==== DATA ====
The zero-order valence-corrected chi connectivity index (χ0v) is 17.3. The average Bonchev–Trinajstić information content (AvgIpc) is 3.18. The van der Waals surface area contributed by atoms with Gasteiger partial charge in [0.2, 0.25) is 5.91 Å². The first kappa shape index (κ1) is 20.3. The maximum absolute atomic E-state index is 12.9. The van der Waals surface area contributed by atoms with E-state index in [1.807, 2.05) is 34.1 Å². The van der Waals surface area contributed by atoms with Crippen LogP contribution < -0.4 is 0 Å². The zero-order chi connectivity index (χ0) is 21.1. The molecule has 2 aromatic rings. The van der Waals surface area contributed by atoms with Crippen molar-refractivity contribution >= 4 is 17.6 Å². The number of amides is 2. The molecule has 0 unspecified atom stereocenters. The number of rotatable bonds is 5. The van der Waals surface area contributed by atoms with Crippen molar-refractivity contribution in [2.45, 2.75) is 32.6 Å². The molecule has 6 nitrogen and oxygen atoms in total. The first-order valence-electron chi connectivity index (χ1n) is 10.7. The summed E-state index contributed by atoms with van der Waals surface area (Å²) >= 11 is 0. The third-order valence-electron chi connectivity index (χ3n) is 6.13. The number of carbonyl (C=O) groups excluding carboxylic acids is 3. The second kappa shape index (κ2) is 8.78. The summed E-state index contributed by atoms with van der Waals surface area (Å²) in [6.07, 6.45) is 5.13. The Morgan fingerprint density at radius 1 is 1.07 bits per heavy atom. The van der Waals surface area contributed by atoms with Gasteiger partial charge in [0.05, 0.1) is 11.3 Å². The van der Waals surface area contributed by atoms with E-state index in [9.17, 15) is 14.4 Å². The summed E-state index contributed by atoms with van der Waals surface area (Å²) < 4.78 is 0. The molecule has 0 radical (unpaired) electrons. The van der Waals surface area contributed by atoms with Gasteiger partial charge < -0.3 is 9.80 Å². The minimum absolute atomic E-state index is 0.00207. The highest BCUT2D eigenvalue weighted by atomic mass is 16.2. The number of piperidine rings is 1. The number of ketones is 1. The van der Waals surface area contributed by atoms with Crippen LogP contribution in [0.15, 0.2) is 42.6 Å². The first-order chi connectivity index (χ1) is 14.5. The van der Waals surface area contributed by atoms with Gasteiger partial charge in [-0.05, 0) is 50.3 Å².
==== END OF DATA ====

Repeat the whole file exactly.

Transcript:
The zero-order valence-corrected chi connectivity index (χ0v) is 17.3. The average Bonchev–Trinajstić information content (AvgIpc) is 3.18. The van der Waals surface area contributed by atoms with Gasteiger partial charge in [0.2, 0.25) is 5.91 Å². The first kappa shape index (κ1) is 20.3. The maximum absolute atomic E-state index is 12.9. The van der Waals surface area contributed by atoms with E-state index in [1.807, 2.05) is 34.1 Å². The van der Waals surface area contributed by atoms with Crippen LogP contribution < -0.4 is 0 Å². The zero-order chi connectivity index (χ0) is 21.1. The molecule has 2 aromatic rings. The van der Waals surface area contributed by atoms with Crippen molar-refractivity contribution >= 4 is 17.6 Å². The number of amides is 2. The molecule has 0 unspecified atom stereocenters. The number of rotatable bonds is 5. The van der Waals surface area contributed by atoms with Crippen molar-refractivity contribution in [2.45, 2.75) is 32.6 Å². The molecule has 6 nitrogen and oxygen atoms in total. The first-order valence-electron chi connectivity index (χ1n) is 10.7. The summed E-state index contributed by atoms with van der Waals surface area (Å²) >= 11 is 0. The third-order valence-electron chi connectivity index (χ3n) is 6.13. The number of carbonyl (C=O) groups excluding carboxylic acids is 3. The second kappa shape index (κ2) is 8.78. The summed E-state index contributed by atoms with van der Waals surface area (Å²) in [6.07, 6.45) is 5.13. The Morgan fingerprint density at radius 1 is 1.07 bits per heavy atom. The van der Waals surface area contributed by atoms with Gasteiger partial charge in [0.05, 0.1) is 11.3 Å². The van der Waals surface area contributed by atoms with E-state index in [9.17, 15) is 14.4 Å². The summed E-state index contributed by atoms with van der Waals surface area (Å²) < 4.78 is 0. The molecule has 0 radical (unpaired) electrons. The van der Waals surface area contributed by atoms with Gasteiger partial charge < -0.3 is 9.80 Å². The minimum absolute atomic E-state index is 0.00207. The highest BCUT2D eigenvalue weighted by atomic mass is 16.2. The number of piperidine rings is 1. The number of ketones is 1. The van der Waals surface area contributed by atoms with Crippen LogP contribution in [0.15, 0.2) is 42.6 Å². The first-order chi connectivity index (χ1) is 14.5. The van der Waals surface area contributed by atoms with Gasteiger partial charge in [-0.05, 0) is 50.3 Å².